The Society of Thoracic Surgeons released a new set of clinical practice guidelines for the treatment of atrial fibrillation (Afib), the most common type of irregular heartbeat. They recommend a procedure called surgical ablation, which they have proven to be safe both as a solo procedure and in combination with other heart surgeries.
Surgical ablation, also known as the “maze procedure,” resolves the arrhythmic electrical signals that characterize Afib as surgeons make small, precise hole in the heart that lead to the formation of scar tissue. Scarring then simultaneously blocks the disorganized signals that cause the atria to shake and ventricles to beat arrhythmically and recreates a path for electricity to flow through the heart. After lesions are made in the heart, the heartbeat eventually normalizes.
During their investigation of the surgical ablation procedure, the scientists studied the safety of surgical ablation performed as a standalone procedure and in combination with two different procedures: primary open atrial operations, primary closed atrial operations.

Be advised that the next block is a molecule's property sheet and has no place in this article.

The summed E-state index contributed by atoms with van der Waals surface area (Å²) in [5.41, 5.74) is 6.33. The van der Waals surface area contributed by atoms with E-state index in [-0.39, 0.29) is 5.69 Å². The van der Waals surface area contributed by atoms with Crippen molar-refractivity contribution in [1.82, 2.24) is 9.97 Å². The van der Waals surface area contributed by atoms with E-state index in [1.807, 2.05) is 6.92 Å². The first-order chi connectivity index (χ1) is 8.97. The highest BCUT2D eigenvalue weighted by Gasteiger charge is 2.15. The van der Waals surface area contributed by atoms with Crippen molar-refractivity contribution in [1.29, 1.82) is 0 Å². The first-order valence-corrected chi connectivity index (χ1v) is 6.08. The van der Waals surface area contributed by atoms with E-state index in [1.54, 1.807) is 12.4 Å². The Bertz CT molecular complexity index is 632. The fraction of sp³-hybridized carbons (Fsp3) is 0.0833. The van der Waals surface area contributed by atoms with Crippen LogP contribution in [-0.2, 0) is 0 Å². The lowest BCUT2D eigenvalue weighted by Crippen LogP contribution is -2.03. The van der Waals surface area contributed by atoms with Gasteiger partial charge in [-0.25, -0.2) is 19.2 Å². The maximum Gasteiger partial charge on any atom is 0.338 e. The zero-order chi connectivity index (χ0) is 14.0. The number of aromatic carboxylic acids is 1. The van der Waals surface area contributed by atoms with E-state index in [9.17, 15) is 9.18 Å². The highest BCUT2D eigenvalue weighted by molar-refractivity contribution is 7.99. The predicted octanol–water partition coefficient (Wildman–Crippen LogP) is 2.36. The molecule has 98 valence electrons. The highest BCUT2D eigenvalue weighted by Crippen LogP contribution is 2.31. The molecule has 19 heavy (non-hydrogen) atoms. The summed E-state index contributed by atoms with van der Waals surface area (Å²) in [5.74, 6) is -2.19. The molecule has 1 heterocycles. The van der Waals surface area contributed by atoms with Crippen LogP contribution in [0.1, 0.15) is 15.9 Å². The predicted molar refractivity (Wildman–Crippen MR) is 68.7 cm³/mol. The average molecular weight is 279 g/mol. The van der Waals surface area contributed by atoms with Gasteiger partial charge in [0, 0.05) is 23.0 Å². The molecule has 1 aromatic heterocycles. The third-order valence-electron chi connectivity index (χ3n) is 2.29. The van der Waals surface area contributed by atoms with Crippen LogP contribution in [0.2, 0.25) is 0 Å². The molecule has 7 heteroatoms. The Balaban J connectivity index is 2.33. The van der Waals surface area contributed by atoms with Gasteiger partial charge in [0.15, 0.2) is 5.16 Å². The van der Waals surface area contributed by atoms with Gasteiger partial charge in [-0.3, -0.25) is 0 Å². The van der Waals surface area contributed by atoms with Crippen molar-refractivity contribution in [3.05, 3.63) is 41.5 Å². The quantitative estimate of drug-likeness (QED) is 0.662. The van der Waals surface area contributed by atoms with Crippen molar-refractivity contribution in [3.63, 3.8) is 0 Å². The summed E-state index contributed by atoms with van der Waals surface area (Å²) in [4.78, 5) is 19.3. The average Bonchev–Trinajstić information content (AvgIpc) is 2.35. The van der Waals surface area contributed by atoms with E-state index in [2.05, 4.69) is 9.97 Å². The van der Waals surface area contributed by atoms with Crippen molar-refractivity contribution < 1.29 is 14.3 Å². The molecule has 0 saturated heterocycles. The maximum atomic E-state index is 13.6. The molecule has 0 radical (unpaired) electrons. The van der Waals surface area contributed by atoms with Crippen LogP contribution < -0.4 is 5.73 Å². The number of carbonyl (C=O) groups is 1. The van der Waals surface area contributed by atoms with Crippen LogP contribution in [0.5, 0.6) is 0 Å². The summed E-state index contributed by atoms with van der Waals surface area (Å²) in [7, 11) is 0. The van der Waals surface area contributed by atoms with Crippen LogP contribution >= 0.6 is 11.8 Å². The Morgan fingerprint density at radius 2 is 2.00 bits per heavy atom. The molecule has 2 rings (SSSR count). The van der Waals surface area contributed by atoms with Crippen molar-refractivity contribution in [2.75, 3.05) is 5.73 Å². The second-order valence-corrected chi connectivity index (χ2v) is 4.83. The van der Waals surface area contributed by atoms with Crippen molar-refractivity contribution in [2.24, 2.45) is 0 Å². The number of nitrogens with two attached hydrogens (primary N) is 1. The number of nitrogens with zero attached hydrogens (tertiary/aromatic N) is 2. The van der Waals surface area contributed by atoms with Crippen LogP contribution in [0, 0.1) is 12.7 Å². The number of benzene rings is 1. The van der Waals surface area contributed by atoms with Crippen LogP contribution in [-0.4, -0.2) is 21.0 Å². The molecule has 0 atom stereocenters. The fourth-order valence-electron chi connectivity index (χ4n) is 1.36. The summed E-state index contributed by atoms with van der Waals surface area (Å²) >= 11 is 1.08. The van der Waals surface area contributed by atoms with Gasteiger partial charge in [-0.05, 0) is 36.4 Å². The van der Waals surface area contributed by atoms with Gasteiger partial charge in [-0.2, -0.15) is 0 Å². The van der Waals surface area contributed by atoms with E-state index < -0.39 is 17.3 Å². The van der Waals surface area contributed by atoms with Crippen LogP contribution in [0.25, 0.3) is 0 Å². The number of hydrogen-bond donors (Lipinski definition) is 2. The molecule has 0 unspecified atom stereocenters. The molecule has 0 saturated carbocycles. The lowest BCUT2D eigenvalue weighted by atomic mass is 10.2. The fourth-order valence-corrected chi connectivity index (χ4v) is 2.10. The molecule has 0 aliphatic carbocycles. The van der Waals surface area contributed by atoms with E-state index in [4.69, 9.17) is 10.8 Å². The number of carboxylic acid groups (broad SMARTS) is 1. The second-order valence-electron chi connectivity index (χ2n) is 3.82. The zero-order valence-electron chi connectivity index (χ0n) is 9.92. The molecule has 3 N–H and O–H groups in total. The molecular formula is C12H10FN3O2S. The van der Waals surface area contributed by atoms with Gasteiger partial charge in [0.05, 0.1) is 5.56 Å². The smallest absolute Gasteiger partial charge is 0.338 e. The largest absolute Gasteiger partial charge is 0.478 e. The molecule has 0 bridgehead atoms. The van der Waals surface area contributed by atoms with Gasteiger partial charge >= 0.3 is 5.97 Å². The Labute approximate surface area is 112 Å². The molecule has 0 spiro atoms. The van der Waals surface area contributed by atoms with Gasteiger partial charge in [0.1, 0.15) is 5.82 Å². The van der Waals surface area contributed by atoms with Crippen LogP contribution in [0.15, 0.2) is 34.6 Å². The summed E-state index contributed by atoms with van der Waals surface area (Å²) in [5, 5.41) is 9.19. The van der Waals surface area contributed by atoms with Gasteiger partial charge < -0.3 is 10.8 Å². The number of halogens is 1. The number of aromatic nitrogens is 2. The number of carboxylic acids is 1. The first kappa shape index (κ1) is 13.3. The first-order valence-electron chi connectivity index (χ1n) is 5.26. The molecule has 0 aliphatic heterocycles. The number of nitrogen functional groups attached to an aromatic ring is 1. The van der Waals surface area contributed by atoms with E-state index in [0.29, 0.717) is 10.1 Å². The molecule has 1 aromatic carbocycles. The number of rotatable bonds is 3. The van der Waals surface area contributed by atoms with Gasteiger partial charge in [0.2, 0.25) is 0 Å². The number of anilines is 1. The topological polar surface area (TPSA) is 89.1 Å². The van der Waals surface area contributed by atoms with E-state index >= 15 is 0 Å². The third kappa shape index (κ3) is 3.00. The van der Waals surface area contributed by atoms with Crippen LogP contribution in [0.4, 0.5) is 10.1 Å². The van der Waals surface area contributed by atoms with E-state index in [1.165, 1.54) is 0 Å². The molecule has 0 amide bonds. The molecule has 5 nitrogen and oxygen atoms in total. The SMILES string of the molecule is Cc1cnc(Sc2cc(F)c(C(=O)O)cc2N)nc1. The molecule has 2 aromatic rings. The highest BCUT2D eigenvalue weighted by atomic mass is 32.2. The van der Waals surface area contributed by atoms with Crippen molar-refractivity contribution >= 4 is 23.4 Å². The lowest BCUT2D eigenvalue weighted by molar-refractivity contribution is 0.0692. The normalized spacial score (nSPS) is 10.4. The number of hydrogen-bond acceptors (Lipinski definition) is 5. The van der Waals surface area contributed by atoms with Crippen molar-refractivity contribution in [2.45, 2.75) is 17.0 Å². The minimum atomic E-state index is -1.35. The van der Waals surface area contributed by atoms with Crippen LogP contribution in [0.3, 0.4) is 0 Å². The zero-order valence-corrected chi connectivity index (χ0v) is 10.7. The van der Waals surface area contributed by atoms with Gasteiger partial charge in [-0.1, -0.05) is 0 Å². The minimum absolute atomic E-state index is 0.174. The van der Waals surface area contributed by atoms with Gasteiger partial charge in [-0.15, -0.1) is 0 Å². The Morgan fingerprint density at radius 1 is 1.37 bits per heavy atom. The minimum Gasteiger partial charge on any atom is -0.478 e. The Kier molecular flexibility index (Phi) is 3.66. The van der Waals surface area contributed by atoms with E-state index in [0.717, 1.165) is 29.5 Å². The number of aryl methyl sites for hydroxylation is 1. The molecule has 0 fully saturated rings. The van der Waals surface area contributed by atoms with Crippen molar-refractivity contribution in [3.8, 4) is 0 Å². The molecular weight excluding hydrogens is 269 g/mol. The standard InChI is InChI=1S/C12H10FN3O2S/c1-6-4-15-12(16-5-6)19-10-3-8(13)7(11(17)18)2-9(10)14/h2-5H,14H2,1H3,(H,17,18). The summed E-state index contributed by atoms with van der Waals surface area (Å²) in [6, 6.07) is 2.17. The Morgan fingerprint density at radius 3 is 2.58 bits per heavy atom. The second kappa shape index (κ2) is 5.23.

The American Heart Association estimates that nearly three million Americans are currently living with Afib, a condition that doubles the risk of heart-associated death when untreated. Afib also leads to blood clots, stroke, and heart failure.
The new clinical guidelines make major recommendations for surgical ablation as a treatment for Afib. These guidelines come after almost two years of effort by the nation’s leading experts in the surgical treatment of Afib. “This important document highlights the increasing global evidence on the safety and efficacy of surgical ablation for the treatment of Afib,” said co-author Vinay Badhwawr, MD.
Surgical ablation has been used as a treatment option for Afib for nearly thirty years, but the procedure has been developed and improved constantly. Both the frequency of its use and the success of the surgery in fixing Afib and improving quality of life have constantly increased over the past couple of decades.
With the large population of Americans living with Afib, the release of the new clinical guidelines is a promising event for cardiac surgery. The guidelines study was published recently in the journal The Annals of Thoracic Surgery.